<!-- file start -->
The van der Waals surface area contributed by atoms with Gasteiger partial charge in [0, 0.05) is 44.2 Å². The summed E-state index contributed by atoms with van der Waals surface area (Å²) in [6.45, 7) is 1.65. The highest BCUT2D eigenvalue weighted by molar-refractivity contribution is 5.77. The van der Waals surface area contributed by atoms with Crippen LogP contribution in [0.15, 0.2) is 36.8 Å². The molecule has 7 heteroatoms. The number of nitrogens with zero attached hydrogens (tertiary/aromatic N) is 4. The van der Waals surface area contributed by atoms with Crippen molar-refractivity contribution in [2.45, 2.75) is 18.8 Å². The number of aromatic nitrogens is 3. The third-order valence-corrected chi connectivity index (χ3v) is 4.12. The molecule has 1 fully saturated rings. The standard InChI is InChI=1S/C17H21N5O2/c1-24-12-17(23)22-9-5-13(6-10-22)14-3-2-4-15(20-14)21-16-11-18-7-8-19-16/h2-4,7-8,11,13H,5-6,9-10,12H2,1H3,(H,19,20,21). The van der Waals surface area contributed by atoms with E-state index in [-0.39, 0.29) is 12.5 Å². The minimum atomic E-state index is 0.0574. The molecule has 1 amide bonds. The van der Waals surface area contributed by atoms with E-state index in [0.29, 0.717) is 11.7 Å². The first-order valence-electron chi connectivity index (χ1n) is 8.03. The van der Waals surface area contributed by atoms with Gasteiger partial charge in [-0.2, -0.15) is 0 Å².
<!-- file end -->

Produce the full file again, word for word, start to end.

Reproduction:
The van der Waals surface area contributed by atoms with Gasteiger partial charge in [0, 0.05) is 44.2 Å². The summed E-state index contributed by atoms with van der Waals surface area (Å²) in [6.45, 7) is 1.65. The highest BCUT2D eigenvalue weighted by molar-refractivity contribution is 5.77. The van der Waals surface area contributed by atoms with Crippen LogP contribution in [0.15, 0.2) is 36.8 Å². The molecule has 7 heteroatoms. The number of nitrogens with zero attached hydrogens (tertiary/aromatic N) is 4. The van der Waals surface area contributed by atoms with Crippen molar-refractivity contribution in [2.45, 2.75) is 18.8 Å². The number of aromatic nitrogens is 3. The third-order valence-corrected chi connectivity index (χ3v) is 4.12. The molecule has 1 fully saturated rings. The standard InChI is InChI=1S/C17H21N5O2/c1-24-12-17(23)22-9-5-13(6-10-22)14-3-2-4-15(20-14)21-16-11-18-7-8-19-16/h2-4,7-8,11,13H,5-6,9-10,12H2,1H3,(H,19,20,21). The van der Waals surface area contributed by atoms with E-state index in [-0.39, 0.29) is 12.5 Å². The minimum atomic E-state index is 0.0574. The molecule has 1 amide bonds. The van der Waals surface area contributed by atoms with E-state index in [0.29, 0.717) is 11.7 Å². The first-order valence-electron chi connectivity index (χ1n) is 8.03. The van der Waals surface area contributed by atoms with Gasteiger partial charge in [-0.2, -0.15) is 0 Å².